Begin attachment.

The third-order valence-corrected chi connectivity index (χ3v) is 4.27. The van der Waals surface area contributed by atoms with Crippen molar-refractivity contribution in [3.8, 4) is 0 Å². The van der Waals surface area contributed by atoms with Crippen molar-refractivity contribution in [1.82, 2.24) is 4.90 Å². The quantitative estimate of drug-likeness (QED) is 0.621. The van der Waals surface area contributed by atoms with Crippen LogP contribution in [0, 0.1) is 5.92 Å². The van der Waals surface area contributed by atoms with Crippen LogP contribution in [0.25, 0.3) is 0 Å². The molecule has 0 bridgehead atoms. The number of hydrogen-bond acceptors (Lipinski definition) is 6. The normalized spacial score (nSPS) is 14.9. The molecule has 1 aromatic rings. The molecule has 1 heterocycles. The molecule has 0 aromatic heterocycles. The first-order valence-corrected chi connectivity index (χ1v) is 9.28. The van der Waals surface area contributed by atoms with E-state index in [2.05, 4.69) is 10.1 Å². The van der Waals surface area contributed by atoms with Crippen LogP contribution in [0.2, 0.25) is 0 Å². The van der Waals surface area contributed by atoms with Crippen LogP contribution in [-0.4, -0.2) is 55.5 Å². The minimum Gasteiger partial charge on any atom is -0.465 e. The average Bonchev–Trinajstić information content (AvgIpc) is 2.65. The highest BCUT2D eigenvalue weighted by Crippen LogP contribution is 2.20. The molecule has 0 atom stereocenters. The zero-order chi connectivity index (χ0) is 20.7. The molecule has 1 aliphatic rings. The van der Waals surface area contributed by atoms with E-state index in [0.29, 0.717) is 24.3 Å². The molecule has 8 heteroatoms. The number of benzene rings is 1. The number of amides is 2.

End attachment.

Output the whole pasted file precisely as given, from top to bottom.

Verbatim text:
The third-order valence-corrected chi connectivity index (χ3v) is 4.27. The van der Waals surface area contributed by atoms with Crippen molar-refractivity contribution in [3.8, 4) is 0 Å². The van der Waals surface area contributed by atoms with Crippen molar-refractivity contribution in [1.82, 2.24) is 4.90 Å². The quantitative estimate of drug-likeness (QED) is 0.621. The van der Waals surface area contributed by atoms with Crippen LogP contribution in [0, 0.1) is 5.92 Å². The van der Waals surface area contributed by atoms with Crippen LogP contribution in [0.25, 0.3) is 0 Å². The molecule has 0 bridgehead atoms. The number of hydrogen-bond acceptors (Lipinski definition) is 6. The normalized spacial score (nSPS) is 14.9. The molecule has 1 aromatic rings. The molecule has 1 heterocycles. The molecule has 0 aromatic heterocycles. The first-order valence-corrected chi connectivity index (χ1v) is 9.28. The van der Waals surface area contributed by atoms with E-state index in [2.05, 4.69) is 10.1 Å². The van der Waals surface area contributed by atoms with Crippen LogP contribution in [0.2, 0.25) is 0 Å². The van der Waals surface area contributed by atoms with Crippen LogP contribution in [-0.4, -0.2) is 55.5 Å². The minimum Gasteiger partial charge on any atom is -0.465 e. The average Bonchev–Trinajstić information content (AvgIpc) is 2.65. The highest BCUT2D eigenvalue weighted by Crippen LogP contribution is 2.20. The molecule has 0 atom stereocenters. The zero-order chi connectivity index (χ0) is 20.7. The molecule has 1 aliphatic rings. The van der Waals surface area contributed by atoms with E-state index in [0.29, 0.717) is 24.3 Å². The molecule has 8 heteroatoms. The number of benzene rings is 1. The number of amides is 2.